Friday, February 26, 2010

Dr. Boudreaux Hitting the Home Runs

"The Prosperity Pool is filled small drop by small drop. Countless people line the edge of the pool, each dripping in a drop or two of additional "water" -- additional prosperity -- from time to time.
Just as a single drop of water doesn't noticeably increase the level of water in a swimming pool, very few single drops of prosperity have any noticeable effect on the prosperity level. Had in-flight Wi-Fi never been invented and supplied, few people would have noticed.
Ditto for almost everything else available on the market -- new shades of paint color; improved quality of stereo speakers; better techniques for freezing food; slightly longer-lasting light bulbs; a new fusion cuisine; a more-efficient machine for weaving cotton; improved corkage for wine; better batteries for laptop computers.
The list is practically endless.
Some drops are large, such as the polio vaccine, Henry Ford's innovation for producing automobiles and the microprocessor. But the great majority of drops are tiny. These tiny drops, though -- just like each of the many tiny drops of water in a swimming pool -- combine together to produce a wondrous effect. That effect, in the case of the Prosperity Pool, is an enormously high level of material affluence.
Unfortunately, many people want the prosperity level raised noticeably by a few gigantic infusions. Because each of us individually, even large corporations, are small compared to the whole, no one of us can ever realistically hope to raise the prosperity level noticeably. As a result, too many of us believe that we don't "change the world" by contributing little drops. Each of us individually wants to make a big splash -- to make a move that raises the prosperity level in a way that grabs lots of attention.
This desire, although understandable, reflects ignorance of the only proven process of generating genuine, widespread prosperity. That process involves unleashing creative entrepreneurship to search for profit by figuring out ways to better please consumers -- a process that results in huge numbers of small drops of prosperity being added to the Prosperity Pool."

Just the Facts, Please

A Century Is Longer than 20 Years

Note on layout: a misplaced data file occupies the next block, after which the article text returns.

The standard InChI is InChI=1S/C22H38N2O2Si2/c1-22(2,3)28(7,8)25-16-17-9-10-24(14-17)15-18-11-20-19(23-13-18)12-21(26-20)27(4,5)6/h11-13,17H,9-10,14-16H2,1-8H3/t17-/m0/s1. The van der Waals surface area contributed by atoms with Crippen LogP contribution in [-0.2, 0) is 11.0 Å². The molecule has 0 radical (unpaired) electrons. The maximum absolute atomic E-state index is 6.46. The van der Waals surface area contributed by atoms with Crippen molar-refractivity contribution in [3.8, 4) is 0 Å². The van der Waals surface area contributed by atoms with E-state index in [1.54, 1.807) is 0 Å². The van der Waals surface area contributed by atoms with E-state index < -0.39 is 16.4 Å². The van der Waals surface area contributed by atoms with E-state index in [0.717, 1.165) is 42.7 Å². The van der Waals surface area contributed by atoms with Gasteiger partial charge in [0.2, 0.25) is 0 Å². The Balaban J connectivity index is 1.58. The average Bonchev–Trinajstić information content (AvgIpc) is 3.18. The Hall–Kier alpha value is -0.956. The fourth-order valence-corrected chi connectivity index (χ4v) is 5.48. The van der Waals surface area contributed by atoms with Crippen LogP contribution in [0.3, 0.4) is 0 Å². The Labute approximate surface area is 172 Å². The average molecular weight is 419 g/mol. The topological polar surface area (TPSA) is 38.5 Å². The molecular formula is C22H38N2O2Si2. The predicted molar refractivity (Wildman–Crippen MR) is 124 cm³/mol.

Posted: 29 Jan 2010 05:39 AM PST
By now it is widely known that, during his State of the Union address, Barack Obama publicly criticized the Citizens United ruling. Part of that criticism is this claim: "the Supreme Court reversed a century of law to open the floodgates for special interests-including foreign corporations-to spend without limit in our elections."
Writing in today's Wall Street Journal <> , Georgetown University law professor Randy Barnett reveals that this claim, and others, by Mr. Obama are factually mistaken. Here's the core:
The Court's ruling in Citizens United concerned the right of labor unions and domestic corporations, including nonprofits, to express their views about candidates in media such as books, films and TV within 60 days of an election. In short, it concerned freedom of speech; in particular, an independent film critical of Hillary Clinton funded by a nonprofit corporation.
While the Court reversed a 1990 decision allowing such a ban, it left standing current restrictions on foreign nationals and "entities." Also untouched was a 100-year-old ban on domestic corporate contributions to political campaigns to which the president was presumably referring erroneously.

Thursday, February 25, 2010

Dust Off the Old Playbook, Call It 'Hope and Change'

"President Obama's decision to appoint Erskine Bowles and Alan Simpson to his bipartisan commission on government spending is politically shrewd and, in terms of policy, potentially helpful.
It is shrewd in that he is doing what he has been urged to do, which is bring in wise men. Here are two respected Beltway veterans, one from each party. It shows the president willing to do what he said he'd do when he ran, which is listen to other voices. The announcement subtly underscores the trope "The system is broken and progress through normal channels is impossible," which is the one Democrats prefer to "Boy did we mess up the past year and make things worse." And the commission gets some pressure off the president. Every time he's knocked for spending, he can say "I agree, it's terrible. Help me tell the commission!""